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Zona mista (Italian pronunciation: [ˈdzɔːna ˈmista]; in English : "Mixed Zone"), often referred to as Gioco all'italiana ("The Game in the Italian Style"), is a tactic used in Italian association football mainly from the second half of 1970s to the mid-'90s. The introduction of this system has been attributed to Luigi Radice and Giovanni Trapattoni, then coaches of Torino and Juventus, respectively. The tactic reached the highest sporting level with Trapattoni's Juventus becoming the first club in history to reach the European Treble having won the three seasonal UEFA competitions and, in 1985, the first European side to win the Intercontinental Cup since it was restructured five years before, and the Italian national team, managed by Enzo Bearzot, which won the FIFA World Cup in 1982, for the first time since 1938, with notable participation from the Blocco-Juve; making both teams acclaimed as among the greatest in sports history.
Regarded as a tactical evolution of catenaccio, zona mista requires each outfield player to perform, systematically and simultaneously, the zonal marking and continuous attack on the spaces characteristic of totaalvoetbal, but also engaging in the defensive individual marking characteristic of Italian football. In this system, a player who moves out of his position is replaced by another from his team, thus retaining the team's intended organisational structure, and each player performs a different function. Several players, such as the libero, the wing-back (terzino fluidificante), the winger (ala tornante) and the box-to-box midfielder (mezzala) simultaneously play roles in both defense and attack, while the playmaker (regista/trequartista) (e.g. Michel Platini, Lothar Matthäus or Roberto Baggio) regularly runs to the opponents' box to try and score. This flexibility made it much more versatile, fluid and offensive than the rigid standard scheme used in Italy at the time. Although it is one of the first to use four defenders, zona mista is aesthetically more related to formations which succeeded it: 3–5–2 and an asymmetric 4–3–3 system.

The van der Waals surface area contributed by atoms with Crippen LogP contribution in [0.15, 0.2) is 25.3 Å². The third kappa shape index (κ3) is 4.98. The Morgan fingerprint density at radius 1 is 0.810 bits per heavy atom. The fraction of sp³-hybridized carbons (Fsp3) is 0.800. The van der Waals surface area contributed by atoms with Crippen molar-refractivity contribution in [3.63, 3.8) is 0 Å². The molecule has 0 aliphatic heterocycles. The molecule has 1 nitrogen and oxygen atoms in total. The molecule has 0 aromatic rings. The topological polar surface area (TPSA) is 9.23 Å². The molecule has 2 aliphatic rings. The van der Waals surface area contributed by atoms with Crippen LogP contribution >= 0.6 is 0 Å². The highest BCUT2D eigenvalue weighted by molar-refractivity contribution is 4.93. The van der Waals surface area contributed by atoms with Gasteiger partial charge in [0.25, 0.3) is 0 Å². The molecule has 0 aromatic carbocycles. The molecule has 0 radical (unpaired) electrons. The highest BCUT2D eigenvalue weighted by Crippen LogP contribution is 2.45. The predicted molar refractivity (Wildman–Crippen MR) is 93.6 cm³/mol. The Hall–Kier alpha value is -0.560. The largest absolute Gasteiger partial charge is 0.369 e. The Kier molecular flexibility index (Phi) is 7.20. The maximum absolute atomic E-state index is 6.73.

Zona mista proved highly successful at national and international level: with it, Torino won the 1975–76 Serie A, its first after the Superga air disaster; Juventus played some of its finest football ever, setting the most enduring record in the history of Italian football by winning six league titles and two cups in ten years. Juventus then extended this success to the international arena, starting in 1977 when the club won the UEFA Cup without foreign footballers, an unprecedented achievement for any country's team. Subsequently, it lifted the Cup Winners' Cup, the European Champions Cup, the UEFA Super Cup and the Intercontinental Cup, making it the first, and so far only, club to have won all possible official international competitions. These achievements lifted the Serie A for the first time to the top of the confederation ranking at the end of the 1985–86 season, a position maintained for the following three seasons.
In pure zonal defense, every midfielder and defender is given a particular zone on the field to cover. When a player moves outside his zone, his teammate expands his zone to cover the unmarked area. However, the Catenaccio philosophy called for double-marking when dealing with strong players. Zona Mista combined the strength of zonal marking with that of Catenaccio.
In Zona Mista, there are four defenders. A sweeper is free to roam and assist other defenders. A fullback plays in both defensive and advanced position, typically on the left flank. The two stoppers, who started then to be called "centre back", mark their zones. In the midfield, there are a defensive midfielder, centre midfielder and the playmaker (#10) and a winger who covers typically the right flank and sometimes acts as an additional striker. Zona Mista employs a two-prong attack. A centre forward plays upfront. A second striker plays wide to the left (a derivation of Catenaccio's left winger) and drifts inside to act as a striker or to cover the playmaker when the playmaker drops into a defensive position.